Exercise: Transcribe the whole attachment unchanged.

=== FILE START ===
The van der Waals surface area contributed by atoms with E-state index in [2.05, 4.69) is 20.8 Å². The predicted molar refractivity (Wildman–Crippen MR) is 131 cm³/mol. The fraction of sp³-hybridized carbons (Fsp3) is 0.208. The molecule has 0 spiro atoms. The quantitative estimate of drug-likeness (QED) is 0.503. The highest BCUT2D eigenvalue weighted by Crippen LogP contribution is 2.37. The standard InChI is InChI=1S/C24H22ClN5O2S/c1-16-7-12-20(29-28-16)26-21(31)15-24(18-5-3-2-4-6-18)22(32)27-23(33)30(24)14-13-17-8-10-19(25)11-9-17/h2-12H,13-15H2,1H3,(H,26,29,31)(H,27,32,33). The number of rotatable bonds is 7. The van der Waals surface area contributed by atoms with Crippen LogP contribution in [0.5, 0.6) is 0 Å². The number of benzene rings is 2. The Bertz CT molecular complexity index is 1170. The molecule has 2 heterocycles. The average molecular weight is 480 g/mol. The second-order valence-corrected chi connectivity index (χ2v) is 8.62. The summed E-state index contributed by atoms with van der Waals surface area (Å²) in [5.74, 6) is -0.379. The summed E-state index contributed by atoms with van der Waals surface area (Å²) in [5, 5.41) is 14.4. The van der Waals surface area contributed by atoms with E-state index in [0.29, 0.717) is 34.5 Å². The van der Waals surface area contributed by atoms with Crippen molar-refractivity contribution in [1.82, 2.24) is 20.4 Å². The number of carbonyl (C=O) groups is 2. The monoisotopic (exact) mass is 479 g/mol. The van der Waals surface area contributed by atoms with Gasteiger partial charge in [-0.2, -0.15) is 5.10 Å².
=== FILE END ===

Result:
The van der Waals surface area contributed by atoms with E-state index in [2.05, 4.69) is 20.8 Å². The predicted molar refractivity (Wildman–Crippen MR) is 131 cm³/mol. The fraction of sp³-hybridized carbons (Fsp3) is 0.208. The molecule has 0 spiro atoms. The quantitative estimate of drug-likeness (QED) is 0.503. The highest BCUT2D eigenvalue weighted by Crippen LogP contribution is 2.37. The standard InChI is InChI=1S/C24H22ClN5O2S/c1-16-7-12-20(29-28-16)26-21(31)15-24(18-5-3-2-4-6-18)22(32)27-23(33)30(24)14-13-17-8-10-19(25)11-9-17/h2-12H,13-15H2,1H3,(H,26,29,31)(H,27,32,33). The number of rotatable bonds is 7. The van der Waals surface area contributed by atoms with Crippen LogP contribution in [0.5, 0.6) is 0 Å². The number of benzene rings is 2. The Bertz CT molecular complexity index is 1170. The molecule has 2 heterocycles. The average molecular weight is 480 g/mol. The second-order valence-corrected chi connectivity index (χ2v) is 8.62. The summed E-state index contributed by atoms with van der Waals surface area (Å²) in [5.74, 6) is -0.379. The summed E-state index contributed by atoms with van der Waals surface area (Å²) in [5, 5.41) is 14.4. The van der Waals surface area contributed by atoms with E-state index in [0.29, 0.717) is 34.5 Å². The van der Waals surface area contributed by atoms with Crippen molar-refractivity contribution in [1.82, 2.24) is 20.4 Å². The number of carbonyl (C=O) groups is 2. The monoisotopic (exact) mass is 479 g/mol. The van der Waals surface area contributed by atoms with Gasteiger partial charge in [-0.2, -0.15) is 5.10 Å².